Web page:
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  • Hot Licks: Deft with the Left by Joel Rothman

    by Rhythm Scene Staff | Jul 13, 2020

    As the title implies, the following exercise can be used to develop left-hand speed, skill, and control. Although the exercise is written for cymbal, snare drum, and bass drum, it primarily focuses on the left hand (on snare), while the bass part simply doubles the cymbal part. The left hand plays one, two, three, four, and five consecutive beats. Start slowly at first to get a feel of exactly what’s required of the left hand, but be sure to keep the same tempo throughout.

    The first section of this exercise uses exclusively eighth notes, the second section utilizes eighth-note triplets, and the third section incorporates sixteenth-note rhythms. Each section should be practiced and repeated individually until comfortable, with the eventual goal of playing all three sections with a steady tempo in succession.

    Enjoy the groove and the development of your left-hand technique!

    Deft with the Left Notation

    Joel RothmanJoel Rothman is one of the foremost writers and publishers of drum and percussion books used worldwide. He also writes humor book for children as well as adults. Although a New Yorker, he presently resides in London with his English wife, where he continues to teach, write, and publish books, including his most recent title, Just Rhythm. Visit his website at to view all of his publications or contact Joel directly at

  • Hot Licks: The Muted Cross for Four Timpani by Tracy Wiggins

    by Rhythm Scene Staff | Jun 22, 2020

    “The Muted Cross” is a short, solo timpani etude, designed to work crossover technique along with a variety of muffling techniques. Stickings are included to demonstrate particular sticking ideas, but can be adjusted by the performer as desired (for example, the crosses could be done also as shifts). The muffling techniques used include using a finger lightly on the head to give a slightly shorter sound (I typically use the pinky of the non-playing hand), traditional muting in the rests, and dead strokes. Pay careful attention to where the staccato markings are, as these techniques are blended with notes that are not short, to make the player think about creating different articulations and how they can relate to shaping and phrasing.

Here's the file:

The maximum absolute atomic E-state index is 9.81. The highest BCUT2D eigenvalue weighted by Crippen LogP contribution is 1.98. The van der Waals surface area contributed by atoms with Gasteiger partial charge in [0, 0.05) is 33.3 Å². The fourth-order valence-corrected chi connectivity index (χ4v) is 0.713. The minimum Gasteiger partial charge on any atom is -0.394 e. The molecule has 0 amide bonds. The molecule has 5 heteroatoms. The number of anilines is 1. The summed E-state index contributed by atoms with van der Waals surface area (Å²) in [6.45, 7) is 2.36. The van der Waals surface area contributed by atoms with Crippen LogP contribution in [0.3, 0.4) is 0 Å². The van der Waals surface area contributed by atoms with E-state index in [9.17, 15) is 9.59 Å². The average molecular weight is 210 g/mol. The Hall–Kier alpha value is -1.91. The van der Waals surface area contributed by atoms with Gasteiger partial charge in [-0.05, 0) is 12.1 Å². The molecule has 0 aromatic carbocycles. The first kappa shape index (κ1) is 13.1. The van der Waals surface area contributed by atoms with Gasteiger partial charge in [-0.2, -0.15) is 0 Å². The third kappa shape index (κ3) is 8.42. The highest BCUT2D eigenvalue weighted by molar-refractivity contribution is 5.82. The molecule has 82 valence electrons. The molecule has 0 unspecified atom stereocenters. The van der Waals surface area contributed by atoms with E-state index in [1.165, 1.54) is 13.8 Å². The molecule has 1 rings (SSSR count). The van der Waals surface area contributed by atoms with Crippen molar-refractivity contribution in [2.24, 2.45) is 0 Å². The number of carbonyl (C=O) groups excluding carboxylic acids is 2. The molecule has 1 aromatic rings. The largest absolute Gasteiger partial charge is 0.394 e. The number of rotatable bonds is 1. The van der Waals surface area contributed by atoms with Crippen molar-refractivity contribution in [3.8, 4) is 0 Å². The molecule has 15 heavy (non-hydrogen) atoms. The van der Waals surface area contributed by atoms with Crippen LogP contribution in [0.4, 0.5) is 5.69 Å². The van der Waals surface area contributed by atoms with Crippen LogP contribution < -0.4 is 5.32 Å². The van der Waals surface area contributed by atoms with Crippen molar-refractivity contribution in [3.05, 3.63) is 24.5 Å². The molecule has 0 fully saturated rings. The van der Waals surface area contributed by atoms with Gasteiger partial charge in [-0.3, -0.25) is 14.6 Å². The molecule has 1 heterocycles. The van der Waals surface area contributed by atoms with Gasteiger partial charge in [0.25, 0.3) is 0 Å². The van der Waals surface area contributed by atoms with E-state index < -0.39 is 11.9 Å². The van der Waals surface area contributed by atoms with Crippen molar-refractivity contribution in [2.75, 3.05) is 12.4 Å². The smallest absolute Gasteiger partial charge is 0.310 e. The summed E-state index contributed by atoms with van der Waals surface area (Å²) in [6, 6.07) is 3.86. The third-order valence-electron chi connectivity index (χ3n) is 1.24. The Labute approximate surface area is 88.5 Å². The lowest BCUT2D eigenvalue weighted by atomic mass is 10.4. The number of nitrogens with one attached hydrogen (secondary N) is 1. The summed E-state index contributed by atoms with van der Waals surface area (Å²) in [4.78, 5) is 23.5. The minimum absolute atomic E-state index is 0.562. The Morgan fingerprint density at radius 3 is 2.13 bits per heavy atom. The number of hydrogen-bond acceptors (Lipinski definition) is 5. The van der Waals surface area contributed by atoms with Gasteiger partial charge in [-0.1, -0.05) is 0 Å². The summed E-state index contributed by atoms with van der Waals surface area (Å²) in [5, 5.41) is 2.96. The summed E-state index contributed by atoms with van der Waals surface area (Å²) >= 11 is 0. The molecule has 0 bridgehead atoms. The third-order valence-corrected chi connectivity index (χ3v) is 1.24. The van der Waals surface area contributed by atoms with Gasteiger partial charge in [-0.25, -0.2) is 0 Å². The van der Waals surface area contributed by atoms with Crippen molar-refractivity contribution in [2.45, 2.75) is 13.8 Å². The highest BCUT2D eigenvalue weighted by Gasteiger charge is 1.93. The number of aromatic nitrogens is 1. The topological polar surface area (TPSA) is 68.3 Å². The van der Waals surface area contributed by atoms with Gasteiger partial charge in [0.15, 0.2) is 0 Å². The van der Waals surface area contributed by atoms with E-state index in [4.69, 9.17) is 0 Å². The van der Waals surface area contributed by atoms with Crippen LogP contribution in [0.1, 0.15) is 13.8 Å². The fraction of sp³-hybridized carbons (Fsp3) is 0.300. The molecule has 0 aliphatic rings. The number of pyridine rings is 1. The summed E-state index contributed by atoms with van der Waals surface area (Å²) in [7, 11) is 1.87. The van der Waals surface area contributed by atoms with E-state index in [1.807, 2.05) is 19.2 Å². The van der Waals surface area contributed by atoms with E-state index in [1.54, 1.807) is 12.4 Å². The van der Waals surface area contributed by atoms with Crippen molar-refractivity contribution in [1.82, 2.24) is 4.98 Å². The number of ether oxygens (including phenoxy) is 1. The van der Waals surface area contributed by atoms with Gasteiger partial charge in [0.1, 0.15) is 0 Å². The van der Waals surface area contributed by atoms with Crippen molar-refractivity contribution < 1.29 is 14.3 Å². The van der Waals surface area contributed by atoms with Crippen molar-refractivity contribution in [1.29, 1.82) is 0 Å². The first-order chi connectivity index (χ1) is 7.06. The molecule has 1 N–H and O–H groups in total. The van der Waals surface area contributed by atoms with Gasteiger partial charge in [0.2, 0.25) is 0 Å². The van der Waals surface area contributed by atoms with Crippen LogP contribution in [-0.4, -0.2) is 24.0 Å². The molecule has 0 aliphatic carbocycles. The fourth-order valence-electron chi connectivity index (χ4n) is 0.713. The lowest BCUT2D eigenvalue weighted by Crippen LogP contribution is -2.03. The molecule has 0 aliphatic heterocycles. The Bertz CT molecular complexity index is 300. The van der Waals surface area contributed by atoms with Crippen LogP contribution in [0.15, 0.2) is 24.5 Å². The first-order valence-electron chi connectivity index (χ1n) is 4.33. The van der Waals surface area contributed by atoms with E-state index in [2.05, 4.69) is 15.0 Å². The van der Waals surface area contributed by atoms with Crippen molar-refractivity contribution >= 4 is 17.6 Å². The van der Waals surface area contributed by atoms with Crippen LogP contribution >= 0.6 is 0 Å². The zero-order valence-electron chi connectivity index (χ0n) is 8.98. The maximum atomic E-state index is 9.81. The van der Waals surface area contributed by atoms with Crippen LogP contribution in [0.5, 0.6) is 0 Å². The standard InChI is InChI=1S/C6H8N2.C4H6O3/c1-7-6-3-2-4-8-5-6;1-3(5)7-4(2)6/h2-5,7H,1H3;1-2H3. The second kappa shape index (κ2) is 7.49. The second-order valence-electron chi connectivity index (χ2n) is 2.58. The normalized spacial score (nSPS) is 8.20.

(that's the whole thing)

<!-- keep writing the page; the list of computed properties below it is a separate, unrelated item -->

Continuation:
The Muted Cross

    HotLicks: The Muted Cross for Four Timpani by Tracy Wiggins from Percussive Arts Society on Vimeo.

  • Hot Licks: Guaguancó Quinto Solo by Joseph Goglia

    by Rhythm Scene Staff | Mar 16, 2020

    Guaguancó is one of the styles from the Afro Cuban popular music genre called rumba. It is often played at a medium to fast tempo. Like all forms of rumba, guaguancó has drummers and singers, and often is accompanied by dancers. The songs are secular in nature, yet often find themselves weaving through references to Orishas or Christianity. 

    Instruments that are important to the sound of guaguancó as well as other rumba styles include the following:clave—wooden dowels for timekeeping; cata—hollowed log or bamboo played with sticks; salidor—large tumbadora; tres dos (3/2)—medium tumbadora; quinto—small tumbadora; shekere—gourd with beads attached.

    This Hot Lick is written as a quinto solo practice tool. The phrasing is based around rumba clave and will create a sense of tension and release. I like to think of the tension as floating (upbeats) and the release as being grounded (downbeats).

    Here are a few listening suggestions to get a better sense of the style: Los Muñequitos de Matanzas (Cuba); Irosso Obba (Cuba); Osain del Monte (Cuba); Clave y Guaguancó (Cuba); Yoruba Andabo (Cuba); Yuba Ire (Puerto Rico); Totin “Arara” Agosto y La Liga Rumbera (Puerto Rico); Cachete Maldonado y Los Majaderos (Puerto Rico).

    Quinto Solo Hot Lick Notation

    Quinto Solo Hot Lick 



    Joe Goglia HeadshotJoe Goglia 
    holds a master's degree in Music Education with an emphasis in Jazz from Arizona State University. In addition to formal education, Joe has had the opportunity to study with a variety of instructors in the folkloric field, including Scott Kettner, Mark Lamson, Julie Hill, Beto Torrens, Rafael Maya, Ruy Lopez-Nussa Lekszycky, Ailton Nunes, and Dudu Fuentes. Joe is the Director of Instrumental and Digital Music at Camelback High School where his duties include Band, Percussion Ensemble, and Music Technology. An active PAS member for many years, Joe has served as Arizona PAS Chapter Vice President and President.

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